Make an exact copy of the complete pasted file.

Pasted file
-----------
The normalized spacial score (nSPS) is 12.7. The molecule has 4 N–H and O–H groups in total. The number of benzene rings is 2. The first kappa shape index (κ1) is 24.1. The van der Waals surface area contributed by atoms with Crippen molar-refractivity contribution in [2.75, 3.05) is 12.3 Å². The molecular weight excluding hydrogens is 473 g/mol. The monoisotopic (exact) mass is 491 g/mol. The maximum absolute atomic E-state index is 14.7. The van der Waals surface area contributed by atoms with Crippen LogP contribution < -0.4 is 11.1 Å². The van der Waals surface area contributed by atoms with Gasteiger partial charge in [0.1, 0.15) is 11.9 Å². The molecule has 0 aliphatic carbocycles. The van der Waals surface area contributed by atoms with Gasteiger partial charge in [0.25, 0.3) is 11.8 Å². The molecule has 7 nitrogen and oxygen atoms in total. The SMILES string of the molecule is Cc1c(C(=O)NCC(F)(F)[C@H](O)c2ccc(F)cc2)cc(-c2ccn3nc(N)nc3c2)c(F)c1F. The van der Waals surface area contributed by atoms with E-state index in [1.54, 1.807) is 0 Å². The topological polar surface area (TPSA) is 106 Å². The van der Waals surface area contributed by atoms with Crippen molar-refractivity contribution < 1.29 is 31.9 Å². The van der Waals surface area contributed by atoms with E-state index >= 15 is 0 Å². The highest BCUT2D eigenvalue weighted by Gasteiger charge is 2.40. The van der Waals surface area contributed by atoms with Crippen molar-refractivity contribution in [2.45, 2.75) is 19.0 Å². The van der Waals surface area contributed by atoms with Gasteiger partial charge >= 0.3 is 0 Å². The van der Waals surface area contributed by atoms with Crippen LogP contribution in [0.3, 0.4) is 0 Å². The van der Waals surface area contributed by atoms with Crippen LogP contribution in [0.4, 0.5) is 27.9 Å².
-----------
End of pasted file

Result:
The normalized spacial score (nSPS) is 12.7. The molecule has 4 N–H and O–H groups in total. The number of benzene rings is 2. The first kappa shape index (κ1) is 24.1. The van der Waals surface area contributed by atoms with Crippen molar-refractivity contribution in [2.75, 3.05) is 12.3 Å². The molecular weight excluding hydrogens is 473 g/mol. The monoisotopic (exact) mass is 491 g/mol. The maximum absolute atomic E-state index is 14.7. The van der Waals surface area contributed by atoms with Crippen LogP contribution < -0.4 is 11.1 Å². The van der Waals surface area contributed by atoms with Gasteiger partial charge in [0.1, 0.15) is 11.9 Å². The molecule has 0 aliphatic carbocycles. The van der Waals surface area contributed by atoms with Gasteiger partial charge in [0.25, 0.3) is 11.8 Å². The molecule has 7 nitrogen and oxygen atoms in total. The SMILES string of the molecule is Cc1c(C(=O)NCC(F)(F)[C@H](O)c2ccc(F)cc2)cc(-c2ccn3nc(N)nc3c2)c(F)c1F. The van der Waals surface area contributed by atoms with E-state index in [1.54, 1.807) is 0 Å². The topological polar surface area (TPSA) is 106 Å². The van der Waals surface area contributed by atoms with Crippen molar-refractivity contribution < 1.29 is 31.9 Å². The van der Waals surface area contributed by atoms with E-state index >= 15 is 0 Å². The highest BCUT2D eigenvalue weighted by Gasteiger charge is 2.40. The van der Waals surface area contributed by atoms with Crippen molar-refractivity contribution in [2.45, 2.75) is 19.0 Å². The van der Waals surface area contributed by atoms with Gasteiger partial charge >= 0.3 is 0 Å². The van der Waals surface area contributed by atoms with Crippen LogP contribution in [0.3, 0.4) is 0 Å². The van der Waals surface area contributed by atoms with Crippen LogP contribution in [0.4, 0.5) is 27.9 Å².